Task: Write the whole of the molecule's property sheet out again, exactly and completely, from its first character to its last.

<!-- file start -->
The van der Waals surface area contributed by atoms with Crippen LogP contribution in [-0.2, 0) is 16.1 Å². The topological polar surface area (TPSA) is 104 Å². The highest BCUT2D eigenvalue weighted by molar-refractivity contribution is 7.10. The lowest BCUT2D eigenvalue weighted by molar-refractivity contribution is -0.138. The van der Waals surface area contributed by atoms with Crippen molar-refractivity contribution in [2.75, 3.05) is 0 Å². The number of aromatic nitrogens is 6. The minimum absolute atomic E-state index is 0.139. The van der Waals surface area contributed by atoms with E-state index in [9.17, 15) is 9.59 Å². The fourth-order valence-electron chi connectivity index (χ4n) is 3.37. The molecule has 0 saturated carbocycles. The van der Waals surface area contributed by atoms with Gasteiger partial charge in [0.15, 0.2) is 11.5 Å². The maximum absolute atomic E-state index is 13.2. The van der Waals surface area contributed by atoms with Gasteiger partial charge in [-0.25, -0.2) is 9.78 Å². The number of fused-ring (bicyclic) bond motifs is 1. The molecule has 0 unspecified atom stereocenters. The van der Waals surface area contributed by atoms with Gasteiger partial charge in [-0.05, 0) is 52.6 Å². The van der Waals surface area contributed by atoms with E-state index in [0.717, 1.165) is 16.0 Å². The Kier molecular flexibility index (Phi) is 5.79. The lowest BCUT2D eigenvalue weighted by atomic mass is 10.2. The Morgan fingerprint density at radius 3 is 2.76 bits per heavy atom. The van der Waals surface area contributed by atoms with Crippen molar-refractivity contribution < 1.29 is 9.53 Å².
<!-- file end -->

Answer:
The van der Waals surface area contributed by atoms with Crippen LogP contribution in [-0.2, 0) is 16.1 Å². The topological polar surface area (TPSA) is 104 Å². The highest BCUT2D eigenvalue weighted by molar-refractivity contribution is 7.10. The lowest BCUT2D eigenvalue weighted by molar-refractivity contribution is -0.138. The van der Waals surface area contributed by atoms with Crippen molar-refractivity contribution in [2.75, 3.05) is 0 Å². The number of aromatic nitrogens is 6. The minimum absolute atomic E-state index is 0.139. The van der Waals surface area contributed by atoms with E-state index in [9.17, 15) is 9.59 Å². The fourth-order valence-electron chi connectivity index (χ4n) is 3.37. The molecule has 0 saturated carbocycles. The van der Waals surface area contributed by atoms with Gasteiger partial charge in [0.15, 0.2) is 11.5 Å². The maximum absolute atomic E-state index is 13.2. The van der Waals surface area contributed by atoms with Gasteiger partial charge in [-0.25, -0.2) is 9.78 Å². The number of fused-ring (bicyclic) bond motifs is 1. The molecule has 0 unspecified atom stereocenters. The van der Waals surface area contributed by atoms with Gasteiger partial charge in [-0.05, 0) is 52.6 Å². The van der Waals surface area contributed by atoms with E-state index in [0.717, 1.165) is 16.0 Å². The Kier molecular flexibility index (Phi) is 5.79. The lowest BCUT2D eigenvalue weighted by atomic mass is 10.2. The Morgan fingerprint density at radius 3 is 2.76 bits per heavy atom. The van der Waals surface area contributed by atoms with Crippen molar-refractivity contribution < 1.29 is 9.53 Å².